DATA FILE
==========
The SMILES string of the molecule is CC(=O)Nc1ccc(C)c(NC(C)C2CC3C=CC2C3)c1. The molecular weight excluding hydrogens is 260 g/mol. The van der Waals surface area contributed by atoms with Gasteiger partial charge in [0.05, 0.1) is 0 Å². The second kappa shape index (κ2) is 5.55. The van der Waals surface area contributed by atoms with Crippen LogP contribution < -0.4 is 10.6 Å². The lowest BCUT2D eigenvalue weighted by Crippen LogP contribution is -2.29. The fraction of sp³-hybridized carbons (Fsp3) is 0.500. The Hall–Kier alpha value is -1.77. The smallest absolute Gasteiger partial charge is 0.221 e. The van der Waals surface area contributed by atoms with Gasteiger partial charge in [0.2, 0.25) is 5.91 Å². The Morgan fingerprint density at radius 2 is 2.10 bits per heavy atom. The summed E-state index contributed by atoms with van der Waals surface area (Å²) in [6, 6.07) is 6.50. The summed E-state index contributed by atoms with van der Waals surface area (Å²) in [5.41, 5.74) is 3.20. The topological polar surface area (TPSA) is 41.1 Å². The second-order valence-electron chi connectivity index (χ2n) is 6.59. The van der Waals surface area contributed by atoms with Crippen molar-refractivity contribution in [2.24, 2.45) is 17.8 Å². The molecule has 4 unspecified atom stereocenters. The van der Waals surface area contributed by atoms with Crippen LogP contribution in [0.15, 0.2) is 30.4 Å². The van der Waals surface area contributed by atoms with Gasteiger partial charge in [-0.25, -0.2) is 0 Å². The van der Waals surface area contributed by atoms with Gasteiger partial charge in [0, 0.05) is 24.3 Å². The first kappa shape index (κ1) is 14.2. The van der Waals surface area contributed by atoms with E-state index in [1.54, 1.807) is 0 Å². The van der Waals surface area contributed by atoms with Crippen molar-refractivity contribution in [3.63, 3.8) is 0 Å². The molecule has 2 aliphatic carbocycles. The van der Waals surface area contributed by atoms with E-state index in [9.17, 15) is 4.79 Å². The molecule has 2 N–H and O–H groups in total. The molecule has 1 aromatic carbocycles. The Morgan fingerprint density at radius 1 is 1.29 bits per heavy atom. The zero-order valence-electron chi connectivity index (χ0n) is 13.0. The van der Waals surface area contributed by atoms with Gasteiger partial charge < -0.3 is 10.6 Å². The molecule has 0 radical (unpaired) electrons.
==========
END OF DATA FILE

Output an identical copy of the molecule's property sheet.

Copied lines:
The SMILES string of the molecule is CC(=O)Nc1ccc(C)c(NC(C)C2CC3C=CC2C3)c1. The molecular weight excluding hydrogens is 260 g/mol. The van der Waals surface area contributed by atoms with Gasteiger partial charge in [0.05, 0.1) is 0 Å². The second kappa shape index (κ2) is 5.55. The van der Waals surface area contributed by atoms with Crippen LogP contribution < -0.4 is 10.6 Å². The lowest BCUT2D eigenvalue weighted by Crippen LogP contribution is -2.29. The fraction of sp³-hybridized carbons (Fsp3) is 0.500. The Hall–Kier alpha value is -1.77. The smallest absolute Gasteiger partial charge is 0.221 e. The van der Waals surface area contributed by atoms with Gasteiger partial charge in [0.2, 0.25) is 5.91 Å². The Morgan fingerprint density at radius 2 is 2.10 bits per heavy atom. The summed E-state index contributed by atoms with van der Waals surface area (Å²) in [6, 6.07) is 6.50. The summed E-state index contributed by atoms with van der Waals surface area (Å²) in [5.41, 5.74) is 3.20. The topological polar surface area (TPSA) is 41.1 Å². The second-order valence-electron chi connectivity index (χ2n) is 6.59. The van der Waals surface area contributed by atoms with Crippen molar-refractivity contribution in [2.24, 2.45) is 17.8 Å². The molecule has 4 unspecified atom stereocenters. The van der Waals surface area contributed by atoms with Crippen LogP contribution in [0.15, 0.2) is 30.4 Å². The van der Waals surface area contributed by atoms with Gasteiger partial charge in [-0.25, -0.2) is 0 Å². The van der Waals surface area contributed by atoms with Gasteiger partial charge in [0, 0.05) is 24.3 Å². The first kappa shape index (κ1) is 14.2. The van der Waals surface area contributed by atoms with E-state index in [1.54, 1.807) is 0 Å². The van der Waals surface area contributed by atoms with Crippen molar-refractivity contribution in [3.63, 3.8) is 0 Å². The molecule has 2 aliphatic carbocycles. The van der Waals surface area contributed by atoms with E-state index in [9.17, 15) is 4.79 Å². The molecule has 2 N–H and O–H groups in total. The molecule has 1 aromatic carbocycles. The Morgan fingerprint density at radius 1 is 1.29 bits per heavy atom. The zero-order valence-electron chi connectivity index (χ0n) is 13.0. The van der Waals surface area contributed by atoms with Gasteiger partial charge < -0.3 is 10.6 Å². The molecule has 0 radical (unpaired) electrons.